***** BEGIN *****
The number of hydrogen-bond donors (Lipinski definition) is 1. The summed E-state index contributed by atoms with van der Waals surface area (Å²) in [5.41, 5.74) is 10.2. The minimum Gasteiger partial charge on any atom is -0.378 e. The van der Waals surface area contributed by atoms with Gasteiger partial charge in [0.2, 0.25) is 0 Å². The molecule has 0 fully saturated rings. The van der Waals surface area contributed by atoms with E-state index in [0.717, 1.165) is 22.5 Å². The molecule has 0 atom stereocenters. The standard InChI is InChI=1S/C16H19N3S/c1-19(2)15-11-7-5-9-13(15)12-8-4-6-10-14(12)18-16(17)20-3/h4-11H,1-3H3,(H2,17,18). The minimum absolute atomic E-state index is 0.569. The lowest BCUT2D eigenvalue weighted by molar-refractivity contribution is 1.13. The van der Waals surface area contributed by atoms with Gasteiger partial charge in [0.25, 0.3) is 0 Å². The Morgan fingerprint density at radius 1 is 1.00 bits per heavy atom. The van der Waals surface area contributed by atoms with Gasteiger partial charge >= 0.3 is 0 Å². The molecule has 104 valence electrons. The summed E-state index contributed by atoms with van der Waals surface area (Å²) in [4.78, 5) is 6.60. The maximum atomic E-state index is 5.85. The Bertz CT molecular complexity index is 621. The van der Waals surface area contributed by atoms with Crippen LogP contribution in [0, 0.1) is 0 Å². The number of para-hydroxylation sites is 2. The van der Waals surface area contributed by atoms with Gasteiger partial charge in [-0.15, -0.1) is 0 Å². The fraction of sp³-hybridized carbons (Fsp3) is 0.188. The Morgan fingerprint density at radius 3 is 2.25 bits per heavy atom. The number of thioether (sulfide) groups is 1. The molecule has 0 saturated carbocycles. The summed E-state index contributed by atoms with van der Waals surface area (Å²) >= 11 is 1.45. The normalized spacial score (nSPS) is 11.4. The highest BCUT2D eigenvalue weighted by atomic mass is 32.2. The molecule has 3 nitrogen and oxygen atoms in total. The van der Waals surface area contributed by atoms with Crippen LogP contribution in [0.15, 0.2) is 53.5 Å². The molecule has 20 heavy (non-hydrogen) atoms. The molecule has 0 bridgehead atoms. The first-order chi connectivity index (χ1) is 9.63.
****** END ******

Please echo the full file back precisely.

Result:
The number of hydrogen-bond donors (Lipinski definition) is 1. The summed E-state index contributed by atoms with van der Waals surface area (Å²) in [5.41, 5.74) is 10.2. The minimum Gasteiger partial charge on any atom is -0.378 e. The van der Waals surface area contributed by atoms with Gasteiger partial charge in [0.2, 0.25) is 0 Å². The molecule has 0 fully saturated rings. The van der Waals surface area contributed by atoms with E-state index in [0.717, 1.165) is 22.5 Å². The molecule has 0 atom stereocenters. The standard InChI is InChI=1S/C16H19N3S/c1-19(2)15-11-7-5-9-13(15)12-8-4-6-10-14(12)18-16(17)20-3/h4-11H,1-3H3,(H2,17,18). The minimum absolute atomic E-state index is 0.569. The lowest BCUT2D eigenvalue weighted by molar-refractivity contribution is 1.13. The van der Waals surface area contributed by atoms with Gasteiger partial charge in [0.25, 0.3) is 0 Å². The Morgan fingerprint density at radius 1 is 1.00 bits per heavy atom. The van der Waals surface area contributed by atoms with Gasteiger partial charge >= 0.3 is 0 Å². The molecule has 104 valence electrons. The summed E-state index contributed by atoms with van der Waals surface area (Å²) in [4.78, 5) is 6.60. The maximum atomic E-state index is 5.85. The Bertz CT molecular complexity index is 621. The van der Waals surface area contributed by atoms with Crippen LogP contribution in [0, 0.1) is 0 Å². The number of para-hydroxylation sites is 2. The van der Waals surface area contributed by atoms with Gasteiger partial charge in [-0.15, -0.1) is 0 Å². The fraction of sp³-hybridized carbons (Fsp3) is 0.188. The Morgan fingerprint density at radius 3 is 2.25 bits per heavy atom. The number of thioether (sulfide) groups is 1. The molecule has 0 saturated carbocycles. The summed E-state index contributed by atoms with van der Waals surface area (Å²) >= 11 is 1.45. The normalized spacial score (nSPS) is 11.4. The highest BCUT2D eigenvalue weighted by atomic mass is 32.2. The molecule has 3 nitrogen and oxygen atoms in total. The van der Waals surface area contributed by atoms with Crippen LogP contribution in [0.15, 0.2) is 53.5 Å². The molecule has 20 heavy (non-hydrogen) atoms. The molecule has 0 bridgehead atoms. The first-order chi connectivity index (χ1) is 9.63.